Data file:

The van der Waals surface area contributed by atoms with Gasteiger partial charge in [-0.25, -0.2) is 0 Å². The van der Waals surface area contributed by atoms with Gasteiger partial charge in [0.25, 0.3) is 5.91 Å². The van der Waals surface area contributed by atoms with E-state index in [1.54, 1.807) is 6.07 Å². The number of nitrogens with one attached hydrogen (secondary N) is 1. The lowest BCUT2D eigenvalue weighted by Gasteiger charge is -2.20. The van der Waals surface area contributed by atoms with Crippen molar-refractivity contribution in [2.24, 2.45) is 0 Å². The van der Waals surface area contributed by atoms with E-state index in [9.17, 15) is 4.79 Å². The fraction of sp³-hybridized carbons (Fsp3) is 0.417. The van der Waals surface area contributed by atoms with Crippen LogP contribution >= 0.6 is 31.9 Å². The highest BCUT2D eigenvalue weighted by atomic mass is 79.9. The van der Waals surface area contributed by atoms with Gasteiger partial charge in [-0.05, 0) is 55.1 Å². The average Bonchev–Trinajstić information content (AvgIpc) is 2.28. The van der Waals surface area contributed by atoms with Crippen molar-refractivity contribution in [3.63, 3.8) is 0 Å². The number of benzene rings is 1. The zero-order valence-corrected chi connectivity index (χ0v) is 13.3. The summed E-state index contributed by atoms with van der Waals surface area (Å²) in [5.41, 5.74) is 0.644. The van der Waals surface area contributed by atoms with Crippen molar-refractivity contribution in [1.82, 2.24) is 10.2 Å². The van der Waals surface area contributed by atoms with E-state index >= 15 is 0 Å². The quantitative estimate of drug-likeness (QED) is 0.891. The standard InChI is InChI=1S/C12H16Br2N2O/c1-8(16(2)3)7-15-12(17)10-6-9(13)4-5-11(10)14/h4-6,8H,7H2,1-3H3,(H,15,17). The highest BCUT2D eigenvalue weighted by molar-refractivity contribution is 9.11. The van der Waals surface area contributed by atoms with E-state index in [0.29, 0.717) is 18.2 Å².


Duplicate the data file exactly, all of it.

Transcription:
The van der Waals surface area contributed by atoms with Gasteiger partial charge in [-0.25, -0.2) is 0 Å². The van der Waals surface area contributed by atoms with Gasteiger partial charge in [0.25, 0.3) is 5.91 Å². The van der Waals surface area contributed by atoms with E-state index in [1.54, 1.807) is 6.07 Å². The number of nitrogens with one attached hydrogen (secondary N) is 1. The lowest BCUT2D eigenvalue weighted by Gasteiger charge is -2.20. The van der Waals surface area contributed by atoms with Crippen molar-refractivity contribution in [2.24, 2.45) is 0 Å². The van der Waals surface area contributed by atoms with E-state index in [9.17, 15) is 4.79 Å². The fraction of sp³-hybridized carbons (Fsp3) is 0.417. The van der Waals surface area contributed by atoms with Crippen LogP contribution >= 0.6 is 31.9 Å². The highest BCUT2D eigenvalue weighted by atomic mass is 79.9. The van der Waals surface area contributed by atoms with Gasteiger partial charge in [-0.05, 0) is 55.1 Å². The average Bonchev–Trinajstić information content (AvgIpc) is 2.28. The van der Waals surface area contributed by atoms with Crippen molar-refractivity contribution in [3.63, 3.8) is 0 Å². The number of benzene rings is 1. The zero-order valence-corrected chi connectivity index (χ0v) is 13.3. The summed E-state index contributed by atoms with van der Waals surface area (Å²) in [5.41, 5.74) is 0.644. The van der Waals surface area contributed by atoms with Crippen molar-refractivity contribution in [1.82, 2.24) is 10.2 Å². The van der Waals surface area contributed by atoms with E-state index >= 15 is 0 Å². The quantitative estimate of drug-likeness (QED) is 0.891. The standard InChI is InChI=1S/C12H16Br2N2O/c1-8(16(2)3)7-15-12(17)10-6-9(13)4-5-11(10)14/h4-6,8H,7H2,1-3H3,(H,15,17). The highest BCUT2D eigenvalue weighted by molar-refractivity contribution is 9.11. The van der Waals surface area contributed by atoms with E-state index in [0.29, 0.717) is 18.2 Å².